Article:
The effects of COVID-19 and changes arising from these effects has been gradually becoming a part of our lives. What awaits lawyers and the world of the law after COVID-19 starts to fade away?

The effects of COVID-19, which has been a scourge on our lives for four months now, with changes required to protect ourselves from these effects gradually becoming a part of our lives.

As time passes, COVID-19 will likely become something of a memory Before it does, we want to scrutinize its lasting effects on the legal system and legal institutions.

What awaits lawyers and the world of the law after COVID-19 starts to fade away?

We all know have been efforts to digitalize many aspect to the legal section in our country, which have been going on for years, if in fits and starts.

In the post-Covid-19 period, these digitalization efforts will accelerate, while being more directed and with much better follow through.  We expect a lot of progress, and in a relatively short time.

For instance;

We have seen most law firms, while continuing to serve their clients when they need them, have been providing these services, in the interest of the health of their employees, remotely, i.e., from their attorneys’ home.

During this period, law firms have connected with their clients, in liew of face-to-face meetings, using a variety of digital tools (e-bulletin, webinar, online meetings, etc.).

We believe a profound take away from this experience is the recognition, by both law firms and their clients, about the marked increased speed and productivity these tools provide, eliminating some of the resistance we have seen in the pastto working from home.

Similarly, the generally positive experience of working remotely so many have had in the past few months, where among others things we have experienced many businesses continue to work productively without constant travel, or in-person meetings, or even the need for everyone to be in the office at same time.

Law offices that were able adapt quickly to remote work during this period for the most part already had the necessary technology and related infrastructure.

For example, having documents stored on digital platforms, and ensuring employees easy, access these platforms outside the office has played a big role in the successful implementation of remote work during COVID-19 epidemic.

In the years to come, it is expected law offices, who had not invested in such digital platforms will do so,  and law offices who already had such digital platforms will increase their investment upgrading both them and the other infrastructure needed to support remote work.

Perhaps just are profund,  is it the lesson learned regarding the ease, and decreased expense, of online meetings, calling into question the need for the amount of physical office space that is currently being used.

We are looking forward to seeing in the upcoming days, weeks and years the continuing and, incdeed, the acceleration of the digitalization of law offices .

The interactions relations between lawyer and client are not the only ones that have been, and will be impacted, by COVID-19. In addition, and just as important, is its impact on the lawyer’s interactions with with institutions such as courts, enforcement offices, registries and other depositories of important legal documents, etc., and to see it is inevitable these institutions with take serious steps towards increased digitalization.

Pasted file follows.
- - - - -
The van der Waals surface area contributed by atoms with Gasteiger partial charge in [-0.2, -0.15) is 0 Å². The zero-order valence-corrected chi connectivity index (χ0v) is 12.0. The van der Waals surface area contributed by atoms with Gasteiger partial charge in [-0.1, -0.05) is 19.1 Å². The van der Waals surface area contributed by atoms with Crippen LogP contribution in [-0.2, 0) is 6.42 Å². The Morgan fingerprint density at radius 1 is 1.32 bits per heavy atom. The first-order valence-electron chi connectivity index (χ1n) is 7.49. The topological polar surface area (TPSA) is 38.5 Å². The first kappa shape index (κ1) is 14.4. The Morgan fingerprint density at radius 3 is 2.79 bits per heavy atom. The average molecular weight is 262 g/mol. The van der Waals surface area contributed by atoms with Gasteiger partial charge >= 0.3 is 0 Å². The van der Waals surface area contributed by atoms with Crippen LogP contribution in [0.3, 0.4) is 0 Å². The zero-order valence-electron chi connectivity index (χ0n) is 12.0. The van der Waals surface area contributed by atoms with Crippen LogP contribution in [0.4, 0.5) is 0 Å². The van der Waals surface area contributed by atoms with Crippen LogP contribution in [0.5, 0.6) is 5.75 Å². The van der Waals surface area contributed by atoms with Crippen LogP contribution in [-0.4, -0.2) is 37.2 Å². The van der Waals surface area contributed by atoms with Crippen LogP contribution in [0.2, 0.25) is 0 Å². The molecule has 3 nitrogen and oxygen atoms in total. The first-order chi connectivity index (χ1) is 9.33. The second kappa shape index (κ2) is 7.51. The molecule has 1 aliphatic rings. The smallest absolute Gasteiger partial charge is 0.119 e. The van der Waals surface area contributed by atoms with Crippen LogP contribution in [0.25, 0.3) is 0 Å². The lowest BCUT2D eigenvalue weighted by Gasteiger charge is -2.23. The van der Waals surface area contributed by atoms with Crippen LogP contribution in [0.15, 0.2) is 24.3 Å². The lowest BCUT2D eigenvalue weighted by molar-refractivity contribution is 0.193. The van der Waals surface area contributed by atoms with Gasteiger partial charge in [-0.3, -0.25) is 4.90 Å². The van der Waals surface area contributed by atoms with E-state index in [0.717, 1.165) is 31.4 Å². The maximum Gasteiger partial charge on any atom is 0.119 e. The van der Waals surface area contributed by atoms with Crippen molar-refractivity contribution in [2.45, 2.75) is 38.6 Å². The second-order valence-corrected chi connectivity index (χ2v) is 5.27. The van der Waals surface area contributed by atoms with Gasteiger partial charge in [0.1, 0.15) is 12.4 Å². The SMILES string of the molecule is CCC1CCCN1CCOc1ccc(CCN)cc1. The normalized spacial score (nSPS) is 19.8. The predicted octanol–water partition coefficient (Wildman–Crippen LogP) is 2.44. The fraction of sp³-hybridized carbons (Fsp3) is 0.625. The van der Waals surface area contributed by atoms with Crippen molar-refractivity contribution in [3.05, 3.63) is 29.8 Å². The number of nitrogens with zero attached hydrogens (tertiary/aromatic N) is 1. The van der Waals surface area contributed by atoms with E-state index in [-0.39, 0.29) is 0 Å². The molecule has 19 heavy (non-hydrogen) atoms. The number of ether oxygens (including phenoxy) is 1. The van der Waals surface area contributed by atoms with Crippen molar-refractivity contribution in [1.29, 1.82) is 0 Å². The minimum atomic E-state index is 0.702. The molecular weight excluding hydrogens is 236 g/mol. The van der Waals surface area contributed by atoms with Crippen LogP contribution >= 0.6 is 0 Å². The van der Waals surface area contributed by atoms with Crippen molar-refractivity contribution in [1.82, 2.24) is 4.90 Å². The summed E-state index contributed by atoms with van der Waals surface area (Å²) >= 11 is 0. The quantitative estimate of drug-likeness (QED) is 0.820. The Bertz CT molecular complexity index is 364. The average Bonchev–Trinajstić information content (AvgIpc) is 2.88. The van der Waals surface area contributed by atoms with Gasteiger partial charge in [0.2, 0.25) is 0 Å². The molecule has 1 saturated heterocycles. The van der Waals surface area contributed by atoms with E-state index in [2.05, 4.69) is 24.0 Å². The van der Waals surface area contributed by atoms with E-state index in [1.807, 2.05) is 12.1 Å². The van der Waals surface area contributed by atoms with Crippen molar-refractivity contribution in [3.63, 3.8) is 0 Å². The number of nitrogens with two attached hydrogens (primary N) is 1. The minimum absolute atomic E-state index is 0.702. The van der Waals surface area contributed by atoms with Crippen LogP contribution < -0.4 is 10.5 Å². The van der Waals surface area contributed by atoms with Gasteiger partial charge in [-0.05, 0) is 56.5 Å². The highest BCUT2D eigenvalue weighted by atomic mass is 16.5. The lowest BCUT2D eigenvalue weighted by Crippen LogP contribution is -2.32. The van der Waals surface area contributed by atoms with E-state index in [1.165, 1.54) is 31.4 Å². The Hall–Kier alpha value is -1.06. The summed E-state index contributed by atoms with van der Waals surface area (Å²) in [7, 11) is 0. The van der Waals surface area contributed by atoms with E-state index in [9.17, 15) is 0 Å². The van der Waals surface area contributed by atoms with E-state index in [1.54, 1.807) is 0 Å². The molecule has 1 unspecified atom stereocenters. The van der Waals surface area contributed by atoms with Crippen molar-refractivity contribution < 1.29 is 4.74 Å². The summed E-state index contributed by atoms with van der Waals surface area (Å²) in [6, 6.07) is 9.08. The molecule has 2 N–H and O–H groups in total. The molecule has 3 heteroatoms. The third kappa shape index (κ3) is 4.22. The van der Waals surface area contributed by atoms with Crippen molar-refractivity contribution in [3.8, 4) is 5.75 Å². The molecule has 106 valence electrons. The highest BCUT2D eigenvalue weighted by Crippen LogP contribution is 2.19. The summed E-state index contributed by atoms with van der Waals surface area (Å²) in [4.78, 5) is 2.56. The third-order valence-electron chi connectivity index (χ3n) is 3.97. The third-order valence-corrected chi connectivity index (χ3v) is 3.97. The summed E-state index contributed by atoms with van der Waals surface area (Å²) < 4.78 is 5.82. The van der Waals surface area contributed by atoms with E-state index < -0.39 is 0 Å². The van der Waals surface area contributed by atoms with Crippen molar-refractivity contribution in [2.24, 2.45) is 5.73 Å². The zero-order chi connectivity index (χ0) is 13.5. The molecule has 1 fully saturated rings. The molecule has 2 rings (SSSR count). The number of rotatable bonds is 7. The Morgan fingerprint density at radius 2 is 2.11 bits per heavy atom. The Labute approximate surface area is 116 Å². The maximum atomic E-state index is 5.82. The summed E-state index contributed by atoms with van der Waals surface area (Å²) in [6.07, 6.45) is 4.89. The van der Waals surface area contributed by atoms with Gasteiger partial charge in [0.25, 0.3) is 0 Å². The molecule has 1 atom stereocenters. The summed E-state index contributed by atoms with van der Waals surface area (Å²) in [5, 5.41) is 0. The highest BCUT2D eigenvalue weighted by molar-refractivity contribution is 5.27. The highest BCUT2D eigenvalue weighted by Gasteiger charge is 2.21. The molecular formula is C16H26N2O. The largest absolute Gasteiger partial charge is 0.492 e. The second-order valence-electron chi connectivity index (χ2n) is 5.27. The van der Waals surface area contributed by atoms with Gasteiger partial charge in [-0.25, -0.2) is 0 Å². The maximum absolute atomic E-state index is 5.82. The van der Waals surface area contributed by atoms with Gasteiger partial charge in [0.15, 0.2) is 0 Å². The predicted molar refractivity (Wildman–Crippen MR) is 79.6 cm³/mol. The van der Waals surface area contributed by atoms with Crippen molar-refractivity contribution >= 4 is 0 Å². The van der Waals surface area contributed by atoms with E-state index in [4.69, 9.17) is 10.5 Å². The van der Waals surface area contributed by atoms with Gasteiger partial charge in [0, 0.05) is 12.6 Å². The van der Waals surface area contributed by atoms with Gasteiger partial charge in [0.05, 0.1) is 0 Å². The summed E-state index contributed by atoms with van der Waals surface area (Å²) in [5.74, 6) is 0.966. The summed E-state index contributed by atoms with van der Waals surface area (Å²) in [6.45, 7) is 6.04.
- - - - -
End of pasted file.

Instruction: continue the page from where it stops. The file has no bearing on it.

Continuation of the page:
It is also known that the Ministry of Justice has included on the agenda the issue of allowing for e-hearings rather than requiring in-person appearances before the courts, which was also being discussed before the COVID-19 epidemic, but with much less urgency. The International Chamber of Commerce, which provides one of the most important forums for international arbitral prceedings, has increase the use of e-hearings through online platforms, and sometimes requires such, a change we have experienced first-hand.

Another example, is that for the first time anywhere in the world, a jury trial was held several weeks ago using Zoom a Texas state court. Moevoer, , the American National Center for State Courts announced virtual courts will be establish in 39 of America’s 50 states.   Courts in South Korea and Germany are following in its footsteps and making arrangements for e-hearings.

We think it is inevitable that e-courts will be entering our lives, sooner or later, and the participation of lawyers in judicial proceedings by virtual platforms will become widespread in the near future.

Consider that presently, , to be physically present at a court appearance that may last ten minutes, , your typical lawyer first must leave his or her home or office, travel to to the court, where he or she usually has wait for a period of time ahead of the appearance, and then must return home, or to the office afterwards.

Add to the massive savings in time and expense noted just above, increased ofsecurity , and a reduction the amount of time the average lawsuit will last, form beginning to end. 

Consider that only two of the 28 jury members, who made up the just pool from which the final just was chosen, were unable to figure out how to use Zoom program, and it is clear the downside of using these digital tools is insignifiant.

As a conclusion, it is clear the now months-long COVID-19 epidemic has upturned our lives in many, and likely permanent, ways, and has changed, in some ways for the better,  the direction our lives, in particularly our working lives.

While the World is adapting to the many challenges posed by COVID-19,  it is possible to say the conservative world of the law, and the lawyer’s profession, will be undergoing drastic change.

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